Transforming Potential Conflict into Cooperation Potential: The Role of International Water Law
International river basins cover more than half of the land's surface. With close to 300 major watercourses shared by two or more states and an ever - increasing demand on the world.s diminishing water resources, there may be some justification in the assertion by certain commentators that - water wars - are imminent. The UN forecasts that more than half of the world's population will suffer direct consequences from water scarcity if the current development patterns continue. The situation is particularly critical in developing countries, leading the world's governments to commit themselves to "halve by 2015, the proportion of people without access to safe drinking water and basic sanitation", and also to "develop integrated water resources management and water efficiency plans by 2005" (UN Summit on Development, Johannesburg, 2002). Commendable as these plans may be, what solutions will states find in their competition over shared water resources? This is particularly crucial for states that depend on water supplies that cross their national borders.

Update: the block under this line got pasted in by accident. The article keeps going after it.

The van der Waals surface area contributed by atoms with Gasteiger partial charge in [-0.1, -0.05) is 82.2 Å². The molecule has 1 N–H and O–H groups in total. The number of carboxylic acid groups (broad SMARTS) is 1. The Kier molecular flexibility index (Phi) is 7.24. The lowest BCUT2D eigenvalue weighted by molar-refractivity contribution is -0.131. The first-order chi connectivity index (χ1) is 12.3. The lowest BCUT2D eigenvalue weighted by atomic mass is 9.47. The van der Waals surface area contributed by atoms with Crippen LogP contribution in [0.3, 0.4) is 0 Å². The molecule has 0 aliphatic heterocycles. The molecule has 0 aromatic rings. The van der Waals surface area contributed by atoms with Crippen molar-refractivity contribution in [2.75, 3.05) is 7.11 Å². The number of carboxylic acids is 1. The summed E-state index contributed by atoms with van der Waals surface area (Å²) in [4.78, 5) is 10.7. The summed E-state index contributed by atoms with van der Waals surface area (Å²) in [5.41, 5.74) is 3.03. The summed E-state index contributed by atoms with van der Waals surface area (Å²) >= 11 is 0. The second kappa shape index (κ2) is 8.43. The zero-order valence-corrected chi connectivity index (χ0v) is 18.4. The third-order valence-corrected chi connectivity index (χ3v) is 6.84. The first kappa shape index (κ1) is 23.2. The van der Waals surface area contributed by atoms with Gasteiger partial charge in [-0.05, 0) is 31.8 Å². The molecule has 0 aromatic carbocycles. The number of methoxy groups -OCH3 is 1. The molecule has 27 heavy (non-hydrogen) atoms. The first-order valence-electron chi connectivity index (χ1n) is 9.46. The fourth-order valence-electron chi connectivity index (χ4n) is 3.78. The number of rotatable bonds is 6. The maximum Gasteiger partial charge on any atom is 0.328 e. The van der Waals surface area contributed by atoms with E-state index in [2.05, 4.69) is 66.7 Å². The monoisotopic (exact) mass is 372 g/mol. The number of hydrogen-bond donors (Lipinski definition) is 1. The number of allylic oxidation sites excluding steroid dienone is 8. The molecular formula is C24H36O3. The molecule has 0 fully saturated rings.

This study discusses the relevance and role of international water law in the promotion of cooperation over shared transboundary watercourses. With its focus on actual case studies and through examination of contemporary state practice and detailed analysis of the 1997 UN Watercourses Convention, this work aims to provide water resource experts from all disciplines with an overview of the rules of international law that govern interstate relations over water.
- Sergei Vinogradov, Patricia Wouters and Patricia Jones, Transforming Potential Conflict into Cooperation Potential: The Role of International Water Law, UNESCO-IHP, 106 p.